Of this genre’s particular trappings, Strike Back has one or two of the requisite clichés needed to make you snigger: damsels in distress; honourable manly men going through hell but showing how hard and indestructible they are then killing everyone; women throwing themselves at the honourable manly men, even when presented with the worst pick-up lines ever; Iraqis always driving pickup trucks and clapped out Mercedes; shadowy secret branches of government with lots of high-tech equipment; and obvious cannon fodder wandering into obvious cannon-equipped territory.

But in the surprising hands of writer Jed Mercurio (Bodies, Cardiac Arrest) and director Daniel Percival (The State Within), Strike Back rises above those clichés to become a tense drama with excellent production values and decent acting.

Although there’s the occasional wobble, the strength of the piece, which feels like old-school drama in the way it’s shot, is that it’s a lot smarter than it seems. Foreigners mostly speak in Arabic, read Arabic script, have mobile phones that are set to use Arabic and watch Iraqi TV programmes. Just when you think you know the cliché and what’s going to happen next, the story surprises you, before returning to cliché: yes, Armitage can pull with crap – indeed creepy – pick-up lines, but there’s a reason for that and it’s not what he thinks it is. It even manages to be hard-edged without being distasteful.

A lot of this authenticity is down to Ryan, who injects the story with an unexpected degree of verisimilitude. But Percival’s direction ensures that you really do feel like you’re in Iraq most of the time. The fire fights and fist fights feel real enough (albeit with a little dramatic licence) and the pace thunders along from scene to scene.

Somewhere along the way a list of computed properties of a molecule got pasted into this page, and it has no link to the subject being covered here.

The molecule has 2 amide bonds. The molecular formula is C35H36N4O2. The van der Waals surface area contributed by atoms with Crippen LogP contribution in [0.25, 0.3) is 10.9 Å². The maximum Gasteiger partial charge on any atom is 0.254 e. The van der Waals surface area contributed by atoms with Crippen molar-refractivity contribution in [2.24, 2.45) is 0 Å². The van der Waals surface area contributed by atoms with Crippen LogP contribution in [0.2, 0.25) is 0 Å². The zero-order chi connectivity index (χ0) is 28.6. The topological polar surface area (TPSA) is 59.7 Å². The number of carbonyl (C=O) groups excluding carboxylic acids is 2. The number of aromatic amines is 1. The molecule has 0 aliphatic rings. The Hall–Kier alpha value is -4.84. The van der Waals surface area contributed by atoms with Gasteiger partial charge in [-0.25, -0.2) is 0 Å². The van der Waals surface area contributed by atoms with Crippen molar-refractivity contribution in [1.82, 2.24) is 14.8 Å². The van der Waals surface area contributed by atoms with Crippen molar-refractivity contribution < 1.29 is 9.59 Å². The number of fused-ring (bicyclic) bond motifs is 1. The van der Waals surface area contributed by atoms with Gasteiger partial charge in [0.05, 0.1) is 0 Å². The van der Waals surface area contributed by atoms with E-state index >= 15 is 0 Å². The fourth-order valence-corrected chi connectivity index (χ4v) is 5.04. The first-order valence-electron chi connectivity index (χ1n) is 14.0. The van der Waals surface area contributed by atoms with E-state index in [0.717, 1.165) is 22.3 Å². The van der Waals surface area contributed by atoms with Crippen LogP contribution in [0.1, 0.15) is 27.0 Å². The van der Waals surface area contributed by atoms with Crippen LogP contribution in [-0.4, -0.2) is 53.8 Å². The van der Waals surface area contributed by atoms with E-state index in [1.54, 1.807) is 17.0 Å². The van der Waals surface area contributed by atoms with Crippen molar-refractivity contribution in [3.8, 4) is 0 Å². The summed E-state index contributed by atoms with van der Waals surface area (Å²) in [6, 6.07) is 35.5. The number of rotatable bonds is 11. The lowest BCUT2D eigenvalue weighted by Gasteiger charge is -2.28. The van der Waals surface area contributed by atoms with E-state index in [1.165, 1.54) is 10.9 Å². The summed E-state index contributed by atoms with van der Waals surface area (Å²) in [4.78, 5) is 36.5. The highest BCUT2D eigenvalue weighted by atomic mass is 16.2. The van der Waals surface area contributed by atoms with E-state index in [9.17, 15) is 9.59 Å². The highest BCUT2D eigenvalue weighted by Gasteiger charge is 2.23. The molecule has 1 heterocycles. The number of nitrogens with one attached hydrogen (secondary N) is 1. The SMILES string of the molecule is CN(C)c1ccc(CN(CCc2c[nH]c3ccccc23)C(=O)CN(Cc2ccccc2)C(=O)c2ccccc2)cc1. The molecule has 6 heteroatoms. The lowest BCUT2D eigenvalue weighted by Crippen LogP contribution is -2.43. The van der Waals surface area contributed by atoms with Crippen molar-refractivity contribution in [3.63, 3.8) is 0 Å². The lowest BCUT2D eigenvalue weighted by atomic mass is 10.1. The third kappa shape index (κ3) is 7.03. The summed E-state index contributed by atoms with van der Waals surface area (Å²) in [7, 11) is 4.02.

Things at home aren’t quite so well paced: Armitage’s family has little to offer dramatically that you won’t have seen in a dozen or so “married to the job” stories, and Andrew Lincoln’s character has nothing much to do beyond slip and slime from scene to scene. Army intelligence officer Jodhi May (The BBC’s version of The Other Boleyn Girl) sulks her way through most of the two episodes, although at least has a handgun in most of them, but Colin Salmon is actually good enough to make you ignore the fact he’s just there to shout at subordinate Lincoln.

The rest of the series
Since these are just the first two episodes of the series, it won’t surprise you to learn that there are two more two-part stories to come and that Dickie Armitage doesn’t return to being a security guard at the end of the second episode. There’s an ongoing story arc for Armitage and Lincoln that will take no one by surprise either, but could prove interesting nevertheless.

With the rest of the series’ filming done in South Africa and the stories set around the world, it should prove to be a visual treat as well. Definitely one to record*.

* I would say Series Link, but as seems to be the way these days, the Sky box won’t let me.


  • Rob Buckley

    I’m Rob Buckley, a journalist who writes for UK media magazines that most people have never heard of although you might have heard me on the podcast Lockdown Land or Radio 5 Live’s Saturday Edition or Afternoon Edition. I’ve edited Dreamwatch, Sprocket and Cambridge Film Festival Daily; been technical editor for TV producers magazine Televisual; reviewed films for the short-lived newspaper Cambridge Insider; written features for the even shorter-lived newspaper Soho Independent; and was regularly sarcastic about television on the blink-and-you-missed-it “web site for urban hedonists” The Tribe. Since going freelance, I've contributed to the likes of Broadcast, Total Content + Media, Action TV, Off The Telly, Action Network, TV Scoop and The Custard TV.